ATHENS, July 4 (Reuters) - Greece would likely be in default if it follows a debt rollover plan pushed by French banks, S&P warned on Monday, deepening the pain of a bailout that one European official said will cost Athens sovereignty and jobs.
European politicians and bankers had expressed confidence last week that the French proposal would not trigger a default, but ratings agency Standard & Poor's said it would involve losses to debt holders, most likely earning Greece a "selective default" rating. (S&P statement )
"It is our view that each of the two financing options described in the (French banks') proposal would likely amount to a default under our criteria," S&P said.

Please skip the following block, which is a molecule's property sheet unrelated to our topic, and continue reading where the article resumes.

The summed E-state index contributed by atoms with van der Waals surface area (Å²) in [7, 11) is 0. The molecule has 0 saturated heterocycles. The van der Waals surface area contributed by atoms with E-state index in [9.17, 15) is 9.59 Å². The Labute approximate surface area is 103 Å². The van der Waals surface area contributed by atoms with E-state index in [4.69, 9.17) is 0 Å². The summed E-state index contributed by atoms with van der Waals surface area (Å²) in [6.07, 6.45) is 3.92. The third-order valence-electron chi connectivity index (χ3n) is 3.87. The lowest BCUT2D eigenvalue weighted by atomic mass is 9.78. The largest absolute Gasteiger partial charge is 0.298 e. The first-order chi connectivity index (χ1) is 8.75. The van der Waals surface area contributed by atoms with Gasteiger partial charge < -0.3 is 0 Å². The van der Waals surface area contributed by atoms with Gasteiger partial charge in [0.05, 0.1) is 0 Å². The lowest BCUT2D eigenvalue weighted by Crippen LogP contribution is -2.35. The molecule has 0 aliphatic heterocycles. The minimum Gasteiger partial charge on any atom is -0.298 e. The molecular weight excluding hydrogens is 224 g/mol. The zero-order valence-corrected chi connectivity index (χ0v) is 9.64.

"The rating companies have signaled the plan would trigger because it is being done to avoid default, so couldn’t be considered voluntary, and because investors would be worse off than by holding the new securities." The ECB is so confused by this intransigence and unwillingness to bend to the will of the criminal cartel that earlier today the ECB's Novotny was complaining to Austrian TV about this unexpected demonstration of independence: "Debt rating agencies are being much tougher on potential private-sector contributions to Greece's debt woes than in past bailouts, European Central Bank Governing Council member Ewald Nowotny said on Monday. "We are conducting a very difficult conversation with the ratings agencies," he said."This is what we have to try to find: a way that on the one hand certainly involves banks without having this lead to a default as a consequence," he added. "I also must say it strikes me that the ratings agencies are being much stricter and more aggressive in this European matter than they were, for example, in similar cases in South America. I think this is something we will have to think over." As a result of all this sudden uncertainty, Bloomberg now speculates that the ECB will have no choice than to flip flop on its own adamant position of isolating defaulted collateral, and accept Greek bonds even in an event of default: “The ECB cannot remove liquidity from the big Greek banks,” said Dimitris Drakopoulos, an economist at Nomura. “This discussion is a waste of time. The ECB is going to back down in the end -- what can they do?” he added."